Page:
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Court Observation

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Submitted By lailam77
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Court Observation Report
Prosecutor: Sgt. Glover, ID: GV117, Detachment: 488, Vancouver Police Department
Vs.
Dependant: Mr. Ma W. Yun File #: AH66110504
Vancouver Provincial Court
Room 201
800 Hornby Street
Vancouver, BC
January 14th 2013
Start time 13:30 a.m. – Adjured 13:57 a.m.

Summary of Facts
Mr. Ma W. Yun was prosecuted for Trans-link ticket fraud. On November 8th 2012, Ma was caught boarding the sky strain at Broadway Station without purchasing a ticket. A police officer charged on Ma for failing to show a valid ticket.
Plaintiff’s Argument
The prosecution, Sgt. Glover, presented the crown case that Ma using public transit without producing the ticket when requested. Therefore, he suggested Ma to be fined.
Defendant’s Argument
Ma pleaded guilty with an explanation to the court that he was a student at Simon Fraser University. He had U-pass in his wallet, which he forgot at home. When he was caught, he told the officer that he forgot his wallet with the U-pass. He promised to present it and his identification to the officer within one hour. The officer took Ma’s information and let him go. Ma went home and came back with his wallet, identification, and U-pass showed to the officer. However, he was told that he still had to appear in court. In his argument, Ma mentioned to the Judge two facts which can suggest that he was not dishonest. That was at the time he was charged, he did not have any identification at all thus he did not lie the officer about his personal information; he came back with identification and U-pass to show his honest mistake. This was also Ma’s first violation according to the police record.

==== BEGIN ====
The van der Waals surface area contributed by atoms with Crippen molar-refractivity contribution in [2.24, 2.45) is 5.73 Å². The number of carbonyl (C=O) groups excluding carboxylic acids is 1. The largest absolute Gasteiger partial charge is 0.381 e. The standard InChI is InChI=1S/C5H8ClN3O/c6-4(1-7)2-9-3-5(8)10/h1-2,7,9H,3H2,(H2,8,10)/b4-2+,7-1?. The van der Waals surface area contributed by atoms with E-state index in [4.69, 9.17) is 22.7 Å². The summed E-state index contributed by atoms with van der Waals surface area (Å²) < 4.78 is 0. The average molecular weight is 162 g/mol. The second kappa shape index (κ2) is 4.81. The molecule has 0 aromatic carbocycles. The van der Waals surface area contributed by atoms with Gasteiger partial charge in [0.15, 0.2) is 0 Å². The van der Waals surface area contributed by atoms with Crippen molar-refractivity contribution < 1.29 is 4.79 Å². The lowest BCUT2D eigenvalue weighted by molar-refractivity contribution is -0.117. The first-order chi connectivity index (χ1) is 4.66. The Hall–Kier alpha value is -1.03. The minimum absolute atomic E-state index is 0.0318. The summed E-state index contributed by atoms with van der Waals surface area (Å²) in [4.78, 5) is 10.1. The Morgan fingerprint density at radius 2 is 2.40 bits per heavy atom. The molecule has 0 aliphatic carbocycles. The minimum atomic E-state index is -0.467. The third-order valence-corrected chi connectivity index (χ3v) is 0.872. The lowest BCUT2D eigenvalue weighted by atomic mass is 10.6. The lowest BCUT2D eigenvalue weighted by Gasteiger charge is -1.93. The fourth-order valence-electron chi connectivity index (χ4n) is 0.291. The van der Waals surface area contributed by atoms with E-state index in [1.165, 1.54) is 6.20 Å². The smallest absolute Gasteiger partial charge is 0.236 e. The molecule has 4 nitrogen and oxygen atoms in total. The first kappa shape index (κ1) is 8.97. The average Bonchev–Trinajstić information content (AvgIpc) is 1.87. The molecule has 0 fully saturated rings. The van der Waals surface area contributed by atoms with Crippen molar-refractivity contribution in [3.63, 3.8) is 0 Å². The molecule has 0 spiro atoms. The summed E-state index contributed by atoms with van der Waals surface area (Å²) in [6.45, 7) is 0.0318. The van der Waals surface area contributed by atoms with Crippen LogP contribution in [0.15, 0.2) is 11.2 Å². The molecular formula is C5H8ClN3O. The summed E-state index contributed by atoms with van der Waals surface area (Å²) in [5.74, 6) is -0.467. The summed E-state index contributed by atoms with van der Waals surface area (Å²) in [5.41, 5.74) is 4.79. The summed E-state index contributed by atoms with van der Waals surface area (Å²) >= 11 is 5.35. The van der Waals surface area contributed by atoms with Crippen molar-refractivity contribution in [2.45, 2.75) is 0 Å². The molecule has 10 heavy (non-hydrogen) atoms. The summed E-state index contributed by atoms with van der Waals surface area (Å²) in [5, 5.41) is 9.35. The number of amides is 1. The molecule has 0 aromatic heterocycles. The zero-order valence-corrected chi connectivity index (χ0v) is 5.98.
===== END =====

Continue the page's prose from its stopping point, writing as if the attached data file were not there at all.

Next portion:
Decision and Reason for Decision
The Judge asked Ma how he supported himself as a fulltime student. Ma claimed that he was fully supported by his single working mother. The Judge made a small speech while delivering the sentence. He stated that he did not want to order any fine since Ma appeared to be honest about his mistake, and he did not want to put more burden on the shoulders of Ma’s mother, who is innocent in this matter. However, the Judge asked Ma to promise that he will never appear in court again. After Ma made his promise, the Judge ordered Ma to submit a three hundred word essay within two days on topic: “The importance of being honest when using public transit” and then to be in probation for three months by carrying a valid ticket or pass at all time while using public transit.
This case adjourned at 13:57 AM.
On the 14th of January 2013, I completed my courtroom observation at Robson Square Provincial Court, which located on 800 Hornby Street, Vancouver. The proceeding I chose to observe was listed in front of small claim courtroom 201, and the case was a transit fare violation. There were some good and bad impressions on the security, the courtroom, the proceeding, the role of the judge, the plaintiff, and the dependant.